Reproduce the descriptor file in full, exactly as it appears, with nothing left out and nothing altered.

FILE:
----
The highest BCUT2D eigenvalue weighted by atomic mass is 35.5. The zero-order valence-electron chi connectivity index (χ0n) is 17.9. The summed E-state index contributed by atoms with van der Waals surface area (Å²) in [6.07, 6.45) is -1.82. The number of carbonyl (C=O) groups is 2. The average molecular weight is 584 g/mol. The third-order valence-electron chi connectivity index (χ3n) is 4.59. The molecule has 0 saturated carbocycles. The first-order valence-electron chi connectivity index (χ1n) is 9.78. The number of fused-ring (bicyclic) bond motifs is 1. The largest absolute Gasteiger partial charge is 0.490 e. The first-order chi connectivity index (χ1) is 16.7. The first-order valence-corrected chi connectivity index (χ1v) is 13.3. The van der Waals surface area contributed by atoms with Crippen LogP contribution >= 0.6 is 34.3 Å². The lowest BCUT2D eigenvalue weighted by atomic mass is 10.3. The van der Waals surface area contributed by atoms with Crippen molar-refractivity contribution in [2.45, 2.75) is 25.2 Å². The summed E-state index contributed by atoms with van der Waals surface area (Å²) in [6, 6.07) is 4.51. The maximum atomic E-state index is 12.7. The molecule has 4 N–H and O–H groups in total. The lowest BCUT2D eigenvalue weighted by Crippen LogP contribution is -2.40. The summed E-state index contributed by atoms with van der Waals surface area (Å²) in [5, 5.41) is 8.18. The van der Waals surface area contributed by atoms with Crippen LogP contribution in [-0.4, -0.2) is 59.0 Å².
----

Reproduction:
The highest BCUT2D eigenvalue weighted by atomic mass is 35.5. The zero-order valence-electron chi connectivity index (χ0n) is 17.9. The summed E-state index contributed by atoms with van der Waals surface area (Å²) in [6.07, 6.45) is -1.82. The number of carbonyl (C=O) groups is 2. The average molecular weight is 584 g/mol. The third-order valence-electron chi connectivity index (χ3n) is 4.59. The molecule has 0 saturated carbocycles. The first-order valence-electron chi connectivity index (χ1n) is 9.78. The number of fused-ring (bicyclic) bond motifs is 1. The largest absolute Gasteiger partial charge is 0.490 e. The first-order chi connectivity index (χ1) is 16.7. The first-order valence-corrected chi connectivity index (χ1v) is 13.3. The van der Waals surface area contributed by atoms with Crippen LogP contribution >= 0.6 is 34.3 Å². The lowest BCUT2D eigenvalue weighted by atomic mass is 10.3. The van der Waals surface area contributed by atoms with Crippen molar-refractivity contribution in [2.45, 2.75) is 25.2 Å². The summed E-state index contributed by atoms with van der Waals surface area (Å²) in [6, 6.07) is 4.51. The maximum atomic E-state index is 12.7. The molecule has 4 N–H and O–H groups in total. The lowest BCUT2D eigenvalue weighted by Crippen LogP contribution is -2.40. The summed E-state index contributed by atoms with van der Waals surface area (Å²) in [5, 5.41) is 8.18. The van der Waals surface area contributed by atoms with Crippen LogP contribution in [-0.4, -0.2) is 59.0 Å².